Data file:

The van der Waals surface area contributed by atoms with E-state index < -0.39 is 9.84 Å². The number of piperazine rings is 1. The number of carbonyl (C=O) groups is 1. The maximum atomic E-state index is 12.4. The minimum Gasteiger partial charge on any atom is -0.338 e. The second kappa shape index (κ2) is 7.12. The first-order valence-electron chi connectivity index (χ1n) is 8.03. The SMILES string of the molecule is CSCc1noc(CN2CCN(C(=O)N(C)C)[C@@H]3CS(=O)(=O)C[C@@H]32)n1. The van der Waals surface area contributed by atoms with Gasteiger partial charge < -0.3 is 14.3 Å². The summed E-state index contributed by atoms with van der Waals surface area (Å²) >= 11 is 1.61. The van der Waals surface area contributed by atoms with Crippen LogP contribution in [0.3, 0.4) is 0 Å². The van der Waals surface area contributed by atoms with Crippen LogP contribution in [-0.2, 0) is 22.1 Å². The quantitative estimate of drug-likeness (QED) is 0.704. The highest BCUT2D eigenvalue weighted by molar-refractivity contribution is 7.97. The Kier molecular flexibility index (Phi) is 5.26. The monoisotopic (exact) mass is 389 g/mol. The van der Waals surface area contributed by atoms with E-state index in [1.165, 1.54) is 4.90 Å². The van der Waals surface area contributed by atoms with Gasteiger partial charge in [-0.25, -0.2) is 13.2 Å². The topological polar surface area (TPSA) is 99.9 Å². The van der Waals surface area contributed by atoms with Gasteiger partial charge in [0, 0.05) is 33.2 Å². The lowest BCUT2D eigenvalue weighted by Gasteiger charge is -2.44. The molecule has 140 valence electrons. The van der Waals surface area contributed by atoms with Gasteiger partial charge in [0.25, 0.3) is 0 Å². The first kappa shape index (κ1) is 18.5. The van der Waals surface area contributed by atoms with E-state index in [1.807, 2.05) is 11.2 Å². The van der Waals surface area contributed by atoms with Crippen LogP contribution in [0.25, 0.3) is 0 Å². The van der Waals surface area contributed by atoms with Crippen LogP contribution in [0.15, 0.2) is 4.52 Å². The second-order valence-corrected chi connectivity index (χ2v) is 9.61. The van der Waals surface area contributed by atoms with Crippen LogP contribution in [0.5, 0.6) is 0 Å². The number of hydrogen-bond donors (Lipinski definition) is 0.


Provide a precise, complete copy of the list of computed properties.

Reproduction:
The van der Waals surface area contributed by atoms with E-state index < -0.39 is 9.84 Å². The number of piperazine rings is 1. The number of carbonyl (C=O) groups is 1. The maximum atomic E-state index is 12.4. The minimum Gasteiger partial charge on any atom is -0.338 e. The second kappa shape index (κ2) is 7.12. The first-order valence-electron chi connectivity index (χ1n) is 8.03. The SMILES string of the molecule is CSCc1noc(CN2CCN(C(=O)N(C)C)[C@@H]3CS(=O)(=O)C[C@@H]32)n1. The van der Waals surface area contributed by atoms with Gasteiger partial charge < -0.3 is 14.3 Å². The summed E-state index contributed by atoms with van der Waals surface area (Å²) >= 11 is 1.61. The van der Waals surface area contributed by atoms with Crippen LogP contribution in [0.3, 0.4) is 0 Å². The van der Waals surface area contributed by atoms with Crippen LogP contribution in [-0.2, 0) is 22.1 Å². The quantitative estimate of drug-likeness (QED) is 0.704. The highest BCUT2D eigenvalue weighted by molar-refractivity contribution is 7.97. The Kier molecular flexibility index (Phi) is 5.26. The monoisotopic (exact) mass is 389 g/mol. The van der Waals surface area contributed by atoms with E-state index in [1.165, 1.54) is 4.90 Å². The van der Waals surface area contributed by atoms with Gasteiger partial charge in [-0.25, -0.2) is 13.2 Å². The topological polar surface area (TPSA) is 99.9 Å². The van der Waals surface area contributed by atoms with Gasteiger partial charge in [0, 0.05) is 33.2 Å². The lowest BCUT2D eigenvalue weighted by Gasteiger charge is -2.44. The molecule has 140 valence electrons. The van der Waals surface area contributed by atoms with Gasteiger partial charge in [0.25, 0.3) is 0 Å². The first kappa shape index (κ1) is 18.5. The van der Waals surface area contributed by atoms with E-state index in [1.807, 2.05) is 11.2 Å². The van der Waals surface area contributed by atoms with Crippen LogP contribution in [0.25, 0.3) is 0 Å². The van der Waals surface area contributed by atoms with Crippen LogP contribution in [0.15, 0.2) is 4.52 Å². The second-order valence-corrected chi connectivity index (χ2v) is 9.61. The van der Waals surface area contributed by atoms with Crippen LogP contribution in [0.5, 0.6) is 0 Å². The number of hydrogen-bond donors (Lipinski definition) is 0.